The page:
UMD Swenson Col of Sci & Eng
This group has interests in three areas of porphyrin chemistry:
- Artificial Photosynthesis. Solar energy research is driven by the need for viable and sustainable alternatives to fossil fuels. One research strategy is to mimic natural photosynthesis by using sunlight for the direct production of molecular compounds that could be used as energy carriers. This process can be envisioned as a light-driven electrochemical cell in which the anodic reaction extracts electrons from water, releasing protons and oxygen, while the cathodic reaction reduces protons, carbon dioxide, or some other species to generate fuel energy carriers. Solar energy production by artificial systems must use abundant and inexpensive raw materials such as water to make it cost-effective and environmentally benign. In this regard, this group's research is aimed to do a combined experimental and computational study focused on the design and construction of efficient artificial photosynthetic systems based on porphyrin assemblies.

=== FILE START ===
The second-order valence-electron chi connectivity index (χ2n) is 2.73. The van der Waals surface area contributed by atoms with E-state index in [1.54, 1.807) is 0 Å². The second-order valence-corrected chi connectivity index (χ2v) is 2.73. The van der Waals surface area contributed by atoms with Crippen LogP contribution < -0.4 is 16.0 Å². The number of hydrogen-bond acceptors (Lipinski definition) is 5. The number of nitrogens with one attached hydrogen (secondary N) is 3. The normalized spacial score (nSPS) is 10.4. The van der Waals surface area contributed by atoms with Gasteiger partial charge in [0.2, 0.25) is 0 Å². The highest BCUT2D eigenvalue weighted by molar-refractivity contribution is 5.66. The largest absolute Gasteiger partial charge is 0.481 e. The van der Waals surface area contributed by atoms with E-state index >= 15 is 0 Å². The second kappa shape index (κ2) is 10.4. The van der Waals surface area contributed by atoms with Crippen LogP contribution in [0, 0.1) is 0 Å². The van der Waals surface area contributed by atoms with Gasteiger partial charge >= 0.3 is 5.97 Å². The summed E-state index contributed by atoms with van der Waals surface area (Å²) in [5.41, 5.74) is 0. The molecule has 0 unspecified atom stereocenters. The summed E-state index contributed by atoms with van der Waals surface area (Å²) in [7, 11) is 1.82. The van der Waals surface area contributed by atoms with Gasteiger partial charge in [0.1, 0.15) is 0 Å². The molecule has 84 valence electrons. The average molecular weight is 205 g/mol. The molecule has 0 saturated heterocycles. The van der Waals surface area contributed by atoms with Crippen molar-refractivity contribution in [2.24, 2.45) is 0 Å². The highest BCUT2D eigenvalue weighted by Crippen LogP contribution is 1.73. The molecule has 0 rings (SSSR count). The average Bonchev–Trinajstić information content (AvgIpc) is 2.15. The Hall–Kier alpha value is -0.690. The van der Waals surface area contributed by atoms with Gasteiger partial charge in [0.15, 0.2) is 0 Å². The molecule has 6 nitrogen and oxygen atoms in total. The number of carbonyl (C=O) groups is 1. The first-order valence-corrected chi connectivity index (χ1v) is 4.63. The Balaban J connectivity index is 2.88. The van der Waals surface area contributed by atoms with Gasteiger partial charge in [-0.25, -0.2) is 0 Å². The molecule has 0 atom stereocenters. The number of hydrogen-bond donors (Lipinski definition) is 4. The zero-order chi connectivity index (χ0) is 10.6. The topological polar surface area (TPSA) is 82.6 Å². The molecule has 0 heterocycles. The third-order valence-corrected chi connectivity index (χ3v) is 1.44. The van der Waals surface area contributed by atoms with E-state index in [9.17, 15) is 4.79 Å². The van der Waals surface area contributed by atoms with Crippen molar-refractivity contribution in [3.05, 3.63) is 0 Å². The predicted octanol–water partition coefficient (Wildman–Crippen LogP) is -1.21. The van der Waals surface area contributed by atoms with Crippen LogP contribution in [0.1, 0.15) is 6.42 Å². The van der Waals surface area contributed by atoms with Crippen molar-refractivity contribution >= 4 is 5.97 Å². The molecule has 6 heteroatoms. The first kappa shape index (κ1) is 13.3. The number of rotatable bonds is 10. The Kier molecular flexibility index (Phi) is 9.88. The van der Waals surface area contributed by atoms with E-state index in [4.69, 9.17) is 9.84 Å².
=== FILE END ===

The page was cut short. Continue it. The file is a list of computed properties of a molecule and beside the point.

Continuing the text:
- Light-induced Molecular Machines. The miniaturization race is encouraging chemists to design and construct machines on the nanometer scale. Such molecules are finding applications in molecular electronics such as memory storage devices, and in the medical industry as drug delivery vehicles. However, these molecular machines are extremely complex, and any attempt to construct systems of such complexity would be challenging. Synthetic fuel-powered artificial motors described so far are not autonomous because, after the mechanical movement induced by a chemical input, they need another opposite chemical input to reset, which results in the generation of waste products. In this respect, this project focuses on the design and synthesis of light-operating molecular machines. These machines can be turned ON and OFF by visible light. These researchers are using porphyrin molecules as a photosensitizer in combination with suitable molecular redox components.
- Photodynamic Therapy. Photodynamic therapy (PDT) is a promising new cancer treatment. PDT is based on the use of a dye known as a photosensitizer (PS), which is administered intravenously or orally to a tumor-bearing patient. After the incubation period, the cancer tissue is illuminated with a long wavelength of red visible light. At this stage, the generation of cytotoxic species, such as reactive singlet oxygen leads to the irreversible destruction of the treated tumor tissues. In addition to PDT, combination therapy for cancer treatment has attracted much attention. This group's focus has been on the design and synthesis of an ideal porphyrin photosensitizer and linking it with an anticancer drug and/or an antibody to improve the efficiency and selectivity of the treatment.
Professor Prashanth Poddutoori